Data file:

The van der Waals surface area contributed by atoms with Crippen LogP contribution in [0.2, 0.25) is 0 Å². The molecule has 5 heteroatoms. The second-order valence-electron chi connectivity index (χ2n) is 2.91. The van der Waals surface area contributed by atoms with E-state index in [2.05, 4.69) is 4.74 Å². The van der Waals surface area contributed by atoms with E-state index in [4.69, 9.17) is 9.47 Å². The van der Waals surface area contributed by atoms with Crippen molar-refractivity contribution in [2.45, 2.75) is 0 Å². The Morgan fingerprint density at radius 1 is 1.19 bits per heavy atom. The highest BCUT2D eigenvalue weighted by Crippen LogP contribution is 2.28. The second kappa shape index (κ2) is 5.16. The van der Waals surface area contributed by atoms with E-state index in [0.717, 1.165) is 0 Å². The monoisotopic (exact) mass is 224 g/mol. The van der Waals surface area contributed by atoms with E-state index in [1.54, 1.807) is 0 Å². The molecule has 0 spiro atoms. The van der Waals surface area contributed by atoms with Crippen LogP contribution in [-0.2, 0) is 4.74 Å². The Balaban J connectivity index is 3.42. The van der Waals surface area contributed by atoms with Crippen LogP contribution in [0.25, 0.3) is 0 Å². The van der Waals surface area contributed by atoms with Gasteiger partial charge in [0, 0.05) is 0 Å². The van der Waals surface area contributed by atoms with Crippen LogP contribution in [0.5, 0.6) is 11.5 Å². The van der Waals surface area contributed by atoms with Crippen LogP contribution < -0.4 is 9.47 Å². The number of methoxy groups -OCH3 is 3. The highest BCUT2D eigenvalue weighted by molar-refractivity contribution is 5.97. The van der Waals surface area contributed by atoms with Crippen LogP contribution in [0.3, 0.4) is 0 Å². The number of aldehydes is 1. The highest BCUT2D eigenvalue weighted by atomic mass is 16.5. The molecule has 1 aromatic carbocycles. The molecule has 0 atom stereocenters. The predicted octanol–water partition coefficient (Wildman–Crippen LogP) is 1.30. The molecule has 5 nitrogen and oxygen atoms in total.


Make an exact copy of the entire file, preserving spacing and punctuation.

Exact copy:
The van der Waals surface area contributed by atoms with Crippen LogP contribution in [0.2, 0.25) is 0 Å². The molecule has 5 heteroatoms. The second-order valence-electron chi connectivity index (χ2n) is 2.91. The van der Waals surface area contributed by atoms with E-state index in [2.05, 4.69) is 4.74 Å². The van der Waals surface area contributed by atoms with E-state index in [4.69, 9.17) is 9.47 Å². The van der Waals surface area contributed by atoms with Crippen molar-refractivity contribution in [2.45, 2.75) is 0 Å². The Morgan fingerprint density at radius 1 is 1.19 bits per heavy atom. The highest BCUT2D eigenvalue weighted by Crippen LogP contribution is 2.28. The second kappa shape index (κ2) is 5.16. The van der Waals surface area contributed by atoms with E-state index in [0.717, 1.165) is 0 Å². The monoisotopic (exact) mass is 224 g/mol. The van der Waals surface area contributed by atoms with E-state index in [1.54, 1.807) is 0 Å². The molecule has 0 spiro atoms. The van der Waals surface area contributed by atoms with Crippen LogP contribution in [-0.2, 0) is 4.74 Å². The Balaban J connectivity index is 3.42. The van der Waals surface area contributed by atoms with Crippen LogP contribution in [0.25, 0.3) is 0 Å². The van der Waals surface area contributed by atoms with Gasteiger partial charge in [0, 0.05) is 0 Å². The van der Waals surface area contributed by atoms with Crippen LogP contribution in [0.5, 0.6) is 11.5 Å². The van der Waals surface area contributed by atoms with Crippen LogP contribution < -0.4 is 9.47 Å². The number of methoxy groups -OCH3 is 3. The highest BCUT2D eigenvalue weighted by molar-refractivity contribution is 5.97. The van der Waals surface area contributed by atoms with Crippen LogP contribution in [0.3, 0.4) is 0 Å². The number of aldehydes is 1. The highest BCUT2D eigenvalue weighted by atomic mass is 16.5. The molecule has 1 aromatic carbocycles. The molecule has 0 atom stereocenters. The predicted octanol–water partition coefficient (Wildman–Crippen LogP) is 1.30. The molecule has 5 nitrogen and oxygen atoms in total.